Church Mourns ‘Barbaric’ Massacre of Peshawar Schoolchildren

Catholic leaders in Pakistan call for a ‘somber Christmas’ in memory of the victims of this week’s Taliban terror attack.

Warisha Umair, age 5, attends a candlelight vigil in Brooklyn for the 132 students killed in a Dec. 16 terror attack at the Army Public School in Peshawar, Pakistan.
Warisha Umair, age 5, attends a candlelight vigil in Brooklyn for the 132 students killed in a Dec. 16 terror attack at the Army Public School in Peshawar, Pakistan. (photo: Andrew Burton/Getty Images)

KARACHI, Pakistan — While joining the global mourning over the deadly Taliban attack on an army school in Peshawar that has left 148 children and others dead, the Catholic Church in Pakistan has called for a scaling down of Christmas festivities.

Condemning the “brutal attack” on the school children, Archbishop Joseph Coutts of Karachi, the president of Pakistan's Catholic Bishops' Conference (PCBC), urged Christians in a press statement on Dec. 17 to celebrate Christmas “in a somber manner, as a mark of respect for all victims of terror attacks.”

As many as 132 students and 16 staff perished in the attack on the Army Public School in Peshawar on Dec. 16, after heavily armed Taliban insurgents entered the school posing as army officers and went on a shooting spree.

Among the dead were a 5-year-old kindergarten girl attending her first day at the school, as well as its 59-year-old principal, Tahira Qazi, who was killed with a grenade after she locked herself in a bathroom. The seven assailants who carried out the terror strike were chased and shot dead by army personnel who rushed to the school.


Prayers for All Victims

Apart from appealing to all Catholic schools to hold special prayers for the victims of the school attack, Archbishop Coutts also called for prayers “for Christians who were martyred in Peshawar last year: the brick-kiln workers Shahzad and Shama, vaccinators working against polio and other innocent victims of senseless violence and terrorism.”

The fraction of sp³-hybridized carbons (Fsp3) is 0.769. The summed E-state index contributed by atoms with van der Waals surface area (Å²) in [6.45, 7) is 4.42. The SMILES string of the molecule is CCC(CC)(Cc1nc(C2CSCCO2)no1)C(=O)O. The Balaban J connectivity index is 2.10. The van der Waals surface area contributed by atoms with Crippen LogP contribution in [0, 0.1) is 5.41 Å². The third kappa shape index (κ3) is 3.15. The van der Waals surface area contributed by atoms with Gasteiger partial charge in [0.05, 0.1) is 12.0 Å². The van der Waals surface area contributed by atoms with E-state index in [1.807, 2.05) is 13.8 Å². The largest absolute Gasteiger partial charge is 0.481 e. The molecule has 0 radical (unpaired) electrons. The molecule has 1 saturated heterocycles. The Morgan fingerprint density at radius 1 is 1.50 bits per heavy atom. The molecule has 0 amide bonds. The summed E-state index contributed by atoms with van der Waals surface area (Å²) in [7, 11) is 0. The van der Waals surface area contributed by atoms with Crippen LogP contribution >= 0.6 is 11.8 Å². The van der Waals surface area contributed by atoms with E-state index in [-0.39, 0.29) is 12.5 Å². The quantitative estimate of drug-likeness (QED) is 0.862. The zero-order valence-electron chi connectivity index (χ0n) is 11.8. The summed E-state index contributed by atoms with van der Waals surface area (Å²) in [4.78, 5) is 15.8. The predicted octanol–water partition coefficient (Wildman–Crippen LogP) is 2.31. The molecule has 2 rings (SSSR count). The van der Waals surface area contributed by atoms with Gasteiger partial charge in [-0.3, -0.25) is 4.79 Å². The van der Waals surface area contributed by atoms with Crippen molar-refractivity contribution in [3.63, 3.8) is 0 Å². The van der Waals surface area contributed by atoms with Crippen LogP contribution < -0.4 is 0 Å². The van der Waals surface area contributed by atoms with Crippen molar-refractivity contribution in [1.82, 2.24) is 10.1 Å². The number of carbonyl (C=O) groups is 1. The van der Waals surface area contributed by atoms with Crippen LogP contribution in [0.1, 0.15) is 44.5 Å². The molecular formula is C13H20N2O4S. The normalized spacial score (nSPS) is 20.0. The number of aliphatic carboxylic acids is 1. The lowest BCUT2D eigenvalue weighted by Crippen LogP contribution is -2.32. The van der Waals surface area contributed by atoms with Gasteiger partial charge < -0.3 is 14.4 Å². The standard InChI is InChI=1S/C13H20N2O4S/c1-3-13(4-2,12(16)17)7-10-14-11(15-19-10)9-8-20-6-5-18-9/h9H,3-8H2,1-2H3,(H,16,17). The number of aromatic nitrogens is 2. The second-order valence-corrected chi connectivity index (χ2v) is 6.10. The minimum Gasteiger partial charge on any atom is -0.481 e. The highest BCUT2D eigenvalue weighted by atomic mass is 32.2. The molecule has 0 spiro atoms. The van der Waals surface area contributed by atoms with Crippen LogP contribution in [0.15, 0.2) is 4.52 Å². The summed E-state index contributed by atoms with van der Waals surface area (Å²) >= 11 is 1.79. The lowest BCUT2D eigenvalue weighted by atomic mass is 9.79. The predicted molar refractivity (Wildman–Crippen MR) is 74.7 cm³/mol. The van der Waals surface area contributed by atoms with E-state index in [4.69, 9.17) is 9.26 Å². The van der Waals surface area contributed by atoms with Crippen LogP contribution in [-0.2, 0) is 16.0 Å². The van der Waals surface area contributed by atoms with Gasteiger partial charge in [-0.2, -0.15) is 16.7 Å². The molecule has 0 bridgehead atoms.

On Sept. 22, 2013, a twin suicide-bomb attack on a Sunday congregation at All Saints' Church in Peshawar, belonging to the Church of Pakistan, had killed 127 worshippers and left more than 250 injured. It was the deadliest attack on the Christian minority in the history of Pakistan.

A Christian couple — Shahzad Masih and his pregnant wife, Shama, the mother of their three children — who worked as bonded laborers in a brick kiln in the Kasur district of Punjab province were tortured and burnt alive on Nov. 4 of this year, over allegations of blasphemy made against them. 

Salma Farooqi, a 30-year-old health worker involved for years in Peshawar’s battle against polio, was kidnapped and shot dead by the Taliban in March this year. Four vaccination workers were shot dead Nov. 26 in Quetta, the capital of Baluchistan province.

Reports say that Islamic militants view polio vaccinations as a cover for espionage or a Western conspiracy to sterilize Muslims. Thirty-five polio workers have been killed this year in Pakistan, a nation that accounts for 80% of polio cases worldwide, with 262 cases reported in 2014, according to Human Rights Watch.